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Left Over Blues MP3

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Item Number: VWPC-12-009-M.mp3

LEFTOVER BLUES

(Patrick von Wiegandt)

Left Over Sample

Patrick VW vocals, drums, bass, electric guitar

"Haunted" Harry Donahue B3 organ

Duane "Jean Luc" Padilla - violin

Recorded By: Patrick VW, Pierre Grill

Mixed by: Don Corrieri

LEFT OVER BLUES

This is the newest piece on the CD. I made it up over the 2011/2012 winter holiday in Hawaii. It's about a surf spot, on the North Shore of Oahu, called Left Overs. I surf there a lot during the winter months. It's been my favorite spot for the last few years. There's also a spot called Right Overs where the waves break to the right.

It's not crowded like a few of the other popular spots, mainly because you have to climb through a bunch of rocks and paddle around a reef so it looks like a pain in the butt to get out and I think people just pass it by. That's fine with me.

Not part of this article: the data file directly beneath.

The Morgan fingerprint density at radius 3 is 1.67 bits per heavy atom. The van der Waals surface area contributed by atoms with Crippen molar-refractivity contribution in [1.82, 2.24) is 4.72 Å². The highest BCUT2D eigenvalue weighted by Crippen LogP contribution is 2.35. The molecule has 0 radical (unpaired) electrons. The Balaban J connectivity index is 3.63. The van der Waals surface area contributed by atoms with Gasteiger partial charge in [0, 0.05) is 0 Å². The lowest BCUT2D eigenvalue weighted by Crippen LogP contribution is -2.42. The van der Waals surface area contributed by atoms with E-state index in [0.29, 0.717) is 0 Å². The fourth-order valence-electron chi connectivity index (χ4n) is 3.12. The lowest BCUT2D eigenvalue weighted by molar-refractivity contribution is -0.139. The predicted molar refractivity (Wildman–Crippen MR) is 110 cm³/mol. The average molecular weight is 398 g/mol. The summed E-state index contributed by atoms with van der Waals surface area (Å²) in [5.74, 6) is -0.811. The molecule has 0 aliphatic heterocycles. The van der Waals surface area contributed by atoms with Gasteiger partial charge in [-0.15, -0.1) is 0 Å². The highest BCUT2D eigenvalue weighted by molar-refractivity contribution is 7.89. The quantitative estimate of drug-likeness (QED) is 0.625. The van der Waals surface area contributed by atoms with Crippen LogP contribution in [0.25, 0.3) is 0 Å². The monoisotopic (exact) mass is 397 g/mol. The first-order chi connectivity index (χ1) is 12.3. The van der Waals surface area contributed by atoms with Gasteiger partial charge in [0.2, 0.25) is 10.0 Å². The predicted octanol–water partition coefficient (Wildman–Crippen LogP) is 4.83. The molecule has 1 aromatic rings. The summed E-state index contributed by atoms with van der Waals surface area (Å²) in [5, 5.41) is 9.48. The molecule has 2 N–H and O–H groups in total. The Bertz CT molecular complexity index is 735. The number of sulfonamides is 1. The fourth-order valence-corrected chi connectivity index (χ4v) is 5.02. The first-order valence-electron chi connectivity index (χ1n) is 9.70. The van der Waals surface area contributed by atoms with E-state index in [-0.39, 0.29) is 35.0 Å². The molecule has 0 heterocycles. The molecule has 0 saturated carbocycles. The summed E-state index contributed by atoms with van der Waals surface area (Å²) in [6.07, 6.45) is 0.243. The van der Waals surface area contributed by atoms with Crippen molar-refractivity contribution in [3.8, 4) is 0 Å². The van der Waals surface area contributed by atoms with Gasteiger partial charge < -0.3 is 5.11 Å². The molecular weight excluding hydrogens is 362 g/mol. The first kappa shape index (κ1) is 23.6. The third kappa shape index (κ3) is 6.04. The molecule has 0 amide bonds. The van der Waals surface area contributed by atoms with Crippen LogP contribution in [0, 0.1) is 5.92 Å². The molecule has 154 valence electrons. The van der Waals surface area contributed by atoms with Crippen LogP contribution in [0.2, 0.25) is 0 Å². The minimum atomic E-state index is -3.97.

Left Overs is a really fun wave. It comes out of deep water and it takes both a north and a west swell. It's not one of the famous spots on the north shore and it doesn't get really big. It's ideal at 4 to 10 feet. I imagine some of the more regular guys who surf there might have different views. At any rate, I love the spot and the guys and gals who come out there are a good group. We have fun and are not aggressive with each other. There are plenty of waves to go around. The spot isn't really scary either but if you get stuck in the wrong spot on a bigger day you can get whacked around or held down. This get's your attention real fast and get's the blood flowing.